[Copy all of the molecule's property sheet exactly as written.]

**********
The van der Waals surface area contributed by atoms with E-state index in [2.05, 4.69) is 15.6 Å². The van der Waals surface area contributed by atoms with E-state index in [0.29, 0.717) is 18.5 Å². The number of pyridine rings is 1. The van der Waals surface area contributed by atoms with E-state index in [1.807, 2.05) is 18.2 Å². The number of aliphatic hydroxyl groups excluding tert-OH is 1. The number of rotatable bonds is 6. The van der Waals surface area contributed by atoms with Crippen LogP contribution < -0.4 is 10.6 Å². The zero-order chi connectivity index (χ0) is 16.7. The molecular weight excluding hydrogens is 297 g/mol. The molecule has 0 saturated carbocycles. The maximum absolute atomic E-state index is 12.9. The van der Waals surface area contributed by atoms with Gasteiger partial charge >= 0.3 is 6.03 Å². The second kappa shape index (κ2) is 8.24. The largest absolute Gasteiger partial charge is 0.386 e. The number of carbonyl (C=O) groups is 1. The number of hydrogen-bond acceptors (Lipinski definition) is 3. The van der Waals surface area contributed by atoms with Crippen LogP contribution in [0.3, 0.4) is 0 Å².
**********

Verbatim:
The van der Waals surface area contributed by atoms with E-state index in [2.05, 4.69) is 15.6 Å². The van der Waals surface area contributed by atoms with E-state index in [0.29, 0.717) is 18.5 Å². The number of pyridine rings is 1. The van der Waals surface area contributed by atoms with E-state index in [1.807, 2.05) is 18.2 Å². The number of aliphatic hydroxyl groups excluding tert-OH is 1. The number of rotatable bonds is 6. The van der Waals surface area contributed by atoms with Crippen LogP contribution < -0.4 is 10.6 Å². The zero-order chi connectivity index (χ0) is 16.7. The molecular weight excluding hydrogens is 297 g/mol. The molecule has 0 saturated carbocycles. The maximum absolute atomic E-state index is 12.9. The van der Waals surface area contributed by atoms with Gasteiger partial charge >= 0.3 is 6.03 Å². The second kappa shape index (κ2) is 8.24. The largest absolute Gasteiger partial charge is 0.386 e. The number of carbonyl (C=O) groups is 1. The number of hydrogen-bond acceptors (Lipinski definition) is 3. The van der Waals surface area contributed by atoms with Crippen LogP contribution in [0.3, 0.4) is 0 Å².